Definition of three cushion billiards

A form of Carom billiards for the masters of the game. Played the same way with two cue balls and a single object ball. Except, in between hitting the opponent's cue ball and the object ball your cue ball must bounce off of three rails (this game is played with an unpocketed specially sized table).

24 Random Essential Billiards Terms

Accidentally causing the cue ball or any object ball to leave the table. It is normally a foul.
In snooker, a shot where a player fouls by missing the ball on altogether. The miss rule allows for his opponent to have the player play exactly the same shot again, or at least as accurately as the referee is able to reproduce the ball positions. A miss usually occurs when a player makes an unsuccessful attempt at escaping from a snooker. It is a controversial rule aimed at formally discouraging deliberate fouls. In professional snooker, a referee will almost always call a miss on any foul where the player misses the ball on altogether, regardless of how close the player comes to hitting it, however no miss can be called when either of the players requires snookers to win the frame. If a player is called for a miss three times in a single visit while not snookered, he forfeits the frame; to avoid this, players almost always play an easy hit on their third attempt, even if it is likely to leave a chance for the opponent.
An unintentional and often barely perceptible curve imparted to the path of the cue ball from the use of english without a level cue. Not to be confused with a swerve shot.
The Valley National 8-Ball League Association. Founded in 1979, VENA is a non-profit organization established to promote the game of pool on coin-operated equipment. The membership is comprised of men, women and junior players, coin machine operators and manufacturers.
Hitting the object ball with too large of a cut angle; hitting the object ball too thin. It is a well-known maxim that overcutting is preferable to undercutting in many situations, as is more often leaves the table in a disadvantageous position on the miss than does an undercut. See also professional side of the pocket.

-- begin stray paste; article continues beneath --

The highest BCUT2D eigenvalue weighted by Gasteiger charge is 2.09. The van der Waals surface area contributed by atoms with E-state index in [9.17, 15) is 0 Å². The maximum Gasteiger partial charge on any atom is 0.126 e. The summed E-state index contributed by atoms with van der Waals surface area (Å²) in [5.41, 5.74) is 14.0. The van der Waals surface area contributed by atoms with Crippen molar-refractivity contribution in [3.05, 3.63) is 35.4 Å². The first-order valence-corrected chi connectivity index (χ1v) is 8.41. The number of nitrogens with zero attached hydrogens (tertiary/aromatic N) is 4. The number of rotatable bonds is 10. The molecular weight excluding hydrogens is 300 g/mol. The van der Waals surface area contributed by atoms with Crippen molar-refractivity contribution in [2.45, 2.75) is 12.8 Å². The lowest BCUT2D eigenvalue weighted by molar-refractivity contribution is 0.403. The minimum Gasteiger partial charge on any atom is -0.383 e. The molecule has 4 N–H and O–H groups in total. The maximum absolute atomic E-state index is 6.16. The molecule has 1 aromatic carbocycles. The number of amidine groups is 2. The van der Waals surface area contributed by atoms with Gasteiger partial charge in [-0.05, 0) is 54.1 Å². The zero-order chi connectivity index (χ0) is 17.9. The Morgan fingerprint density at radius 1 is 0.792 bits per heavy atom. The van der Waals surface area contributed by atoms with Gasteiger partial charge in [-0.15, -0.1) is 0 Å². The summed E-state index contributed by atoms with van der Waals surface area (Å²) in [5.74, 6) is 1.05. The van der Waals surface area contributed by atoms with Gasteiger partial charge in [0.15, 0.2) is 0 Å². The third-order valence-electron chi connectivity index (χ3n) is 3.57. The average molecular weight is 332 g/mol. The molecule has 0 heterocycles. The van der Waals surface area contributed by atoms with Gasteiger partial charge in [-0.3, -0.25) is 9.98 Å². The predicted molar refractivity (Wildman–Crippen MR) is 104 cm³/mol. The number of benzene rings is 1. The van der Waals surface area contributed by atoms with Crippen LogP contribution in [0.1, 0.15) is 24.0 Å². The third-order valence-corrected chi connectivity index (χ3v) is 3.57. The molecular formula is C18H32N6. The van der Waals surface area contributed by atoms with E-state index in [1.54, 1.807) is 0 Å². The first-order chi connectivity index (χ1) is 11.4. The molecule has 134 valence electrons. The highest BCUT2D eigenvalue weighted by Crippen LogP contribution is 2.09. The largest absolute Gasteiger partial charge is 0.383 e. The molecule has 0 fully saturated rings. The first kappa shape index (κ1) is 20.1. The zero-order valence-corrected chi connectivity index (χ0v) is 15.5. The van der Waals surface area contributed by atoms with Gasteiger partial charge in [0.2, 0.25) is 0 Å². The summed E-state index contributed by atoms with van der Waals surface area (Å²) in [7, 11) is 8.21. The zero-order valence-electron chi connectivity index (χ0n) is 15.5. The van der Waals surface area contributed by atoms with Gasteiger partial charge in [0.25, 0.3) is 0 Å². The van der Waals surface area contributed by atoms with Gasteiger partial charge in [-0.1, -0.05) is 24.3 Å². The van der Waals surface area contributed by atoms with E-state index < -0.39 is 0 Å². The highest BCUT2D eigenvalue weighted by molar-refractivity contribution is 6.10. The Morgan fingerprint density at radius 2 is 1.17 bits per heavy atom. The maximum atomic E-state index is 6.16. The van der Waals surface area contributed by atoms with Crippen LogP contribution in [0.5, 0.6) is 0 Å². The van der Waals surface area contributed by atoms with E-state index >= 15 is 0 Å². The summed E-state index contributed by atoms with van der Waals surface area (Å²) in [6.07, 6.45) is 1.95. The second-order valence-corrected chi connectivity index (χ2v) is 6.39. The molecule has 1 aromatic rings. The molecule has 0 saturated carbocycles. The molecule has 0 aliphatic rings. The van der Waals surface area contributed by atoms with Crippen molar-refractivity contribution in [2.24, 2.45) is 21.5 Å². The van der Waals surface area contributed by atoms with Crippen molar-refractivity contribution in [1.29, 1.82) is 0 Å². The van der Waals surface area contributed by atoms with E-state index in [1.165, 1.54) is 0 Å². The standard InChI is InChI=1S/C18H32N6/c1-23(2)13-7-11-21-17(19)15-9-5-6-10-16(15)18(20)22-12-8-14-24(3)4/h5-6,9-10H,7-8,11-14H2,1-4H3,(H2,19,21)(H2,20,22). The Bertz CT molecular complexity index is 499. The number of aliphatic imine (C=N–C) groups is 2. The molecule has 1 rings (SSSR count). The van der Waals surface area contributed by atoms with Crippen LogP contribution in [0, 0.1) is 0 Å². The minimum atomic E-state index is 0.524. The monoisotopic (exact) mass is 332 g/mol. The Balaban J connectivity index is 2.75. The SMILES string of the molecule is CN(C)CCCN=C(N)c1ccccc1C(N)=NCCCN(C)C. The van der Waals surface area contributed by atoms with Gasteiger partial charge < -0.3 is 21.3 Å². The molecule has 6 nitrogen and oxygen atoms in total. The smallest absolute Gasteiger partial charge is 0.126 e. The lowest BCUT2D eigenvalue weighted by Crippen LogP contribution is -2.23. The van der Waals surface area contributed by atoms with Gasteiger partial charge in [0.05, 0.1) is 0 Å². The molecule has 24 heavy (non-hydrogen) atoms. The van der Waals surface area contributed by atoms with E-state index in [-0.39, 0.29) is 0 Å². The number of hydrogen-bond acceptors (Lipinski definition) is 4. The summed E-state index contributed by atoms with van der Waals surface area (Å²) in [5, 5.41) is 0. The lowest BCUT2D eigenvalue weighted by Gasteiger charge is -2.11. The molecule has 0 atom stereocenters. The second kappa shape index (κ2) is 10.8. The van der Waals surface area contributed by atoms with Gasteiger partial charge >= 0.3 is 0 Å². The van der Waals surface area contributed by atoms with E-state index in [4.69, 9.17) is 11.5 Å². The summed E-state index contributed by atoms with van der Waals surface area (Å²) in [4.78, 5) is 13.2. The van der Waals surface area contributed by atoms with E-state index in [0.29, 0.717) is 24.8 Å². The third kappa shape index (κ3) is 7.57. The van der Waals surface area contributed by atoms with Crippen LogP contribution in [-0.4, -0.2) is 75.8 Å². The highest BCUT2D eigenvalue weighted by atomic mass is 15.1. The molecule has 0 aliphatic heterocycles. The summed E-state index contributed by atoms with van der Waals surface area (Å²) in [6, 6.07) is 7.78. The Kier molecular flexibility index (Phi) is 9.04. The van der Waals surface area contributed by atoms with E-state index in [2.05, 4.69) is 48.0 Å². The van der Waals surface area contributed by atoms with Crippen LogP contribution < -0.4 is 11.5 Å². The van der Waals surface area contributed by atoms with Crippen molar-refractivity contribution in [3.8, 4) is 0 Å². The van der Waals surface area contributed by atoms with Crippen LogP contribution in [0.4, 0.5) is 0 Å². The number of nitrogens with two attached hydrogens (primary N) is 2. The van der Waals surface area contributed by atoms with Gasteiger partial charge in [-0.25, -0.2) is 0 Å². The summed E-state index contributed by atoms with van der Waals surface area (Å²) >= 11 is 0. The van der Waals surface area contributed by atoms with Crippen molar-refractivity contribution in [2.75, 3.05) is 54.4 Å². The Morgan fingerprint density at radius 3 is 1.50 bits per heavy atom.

Cueing and timing the balls well; in good form, where pocketing (potting), safety and clarity of thinking seem to come easily.
In snooker, the highest-value baulk colour, worth 4 points.
Also in the zone. Describes an extended period of functioning in dead stroke ("She's in the zone").
The overall competition between two players, two pairs of players or two teams of players, usually consisting of a predetermined number of frames or games (sometimes organized into rounds).
The Higher Education Snooker and Pool Council is a voluntary, not-for-profit organisation established to promote cue sports in institutions of higher education on the island of Ireland.
This is the portion of the joint that actually connects the two sides of the cue, often called the pin or male end. This comes in a number of different sizes and shapes which some believe has an influence on the hit of the cue stick.
Linen made from flax and produced in Ireland which is often used to wrap the gripping area of the butt of a cue.
This is a fine powdery substance used to assist the sliding of the cue over the hand bridge.
Also swan rest. A type of rest, similar to a spider in that the head is raised by longer supporting legs, but instead of a selection of grooves on the top for the cue to rest in there is only one, on the end of an overhanging neck, so that a player can get to the cue ball more easily if the path is blocked by two or more obstructing balls. Also known as the goose neck.
A joint type in which the butt and shaft screw together in a tight lock, resulting in a better shot with more hitting power.
A shooter's body position and posture during a shot.
This is a shot where the cue ball double kisses in order to direct the object ball toward the pocket.
A chiefly British term for a set of mechanical bridges. British-style rests differ from most American-style rake bridges in shape, and take several forms: the cross, the spider and the swan (or goose neck), as well as the rarer and often unsanctioned hook. When used unqualified, the word usually refers to the cross. Rests are used in snooker, English billiards, and blackball.
Also highs, high balls, high ones. In eight-ball and related games, to be shooting the striped suit (group) of balls (9 through 15); "you're high balls" or "I've got the highs" ("you're high" is rare, because of the "intoxication" ambiguity). Compare stripes, yellows, big ones, overs; contrast low.
New Zealand Billiards and Snooker Association.
In snooker, a situation where the scores are tied after all the balls have been potted, and the black ball is re-spotted and the first player to pot it wins. The players toss for the first shot, which must be taken with the cue ball in the D. A safety battle typically ensues, until an error allows a player to pot the black, or a fluke or a difficult pot is made.
The normal phenomenon where the object ball is pushed in a direction very slightly off the pure contact angle between the two balls. Caused by the friction imparted by the first ball sliding past or rotating against the other ball.
To indicate where something is to be done. To "mark the pocket" means to indicate which pocket you intend to sink an object ball.
In the game 9 Ball, making the nine ball early with a legal shot, but not on the break.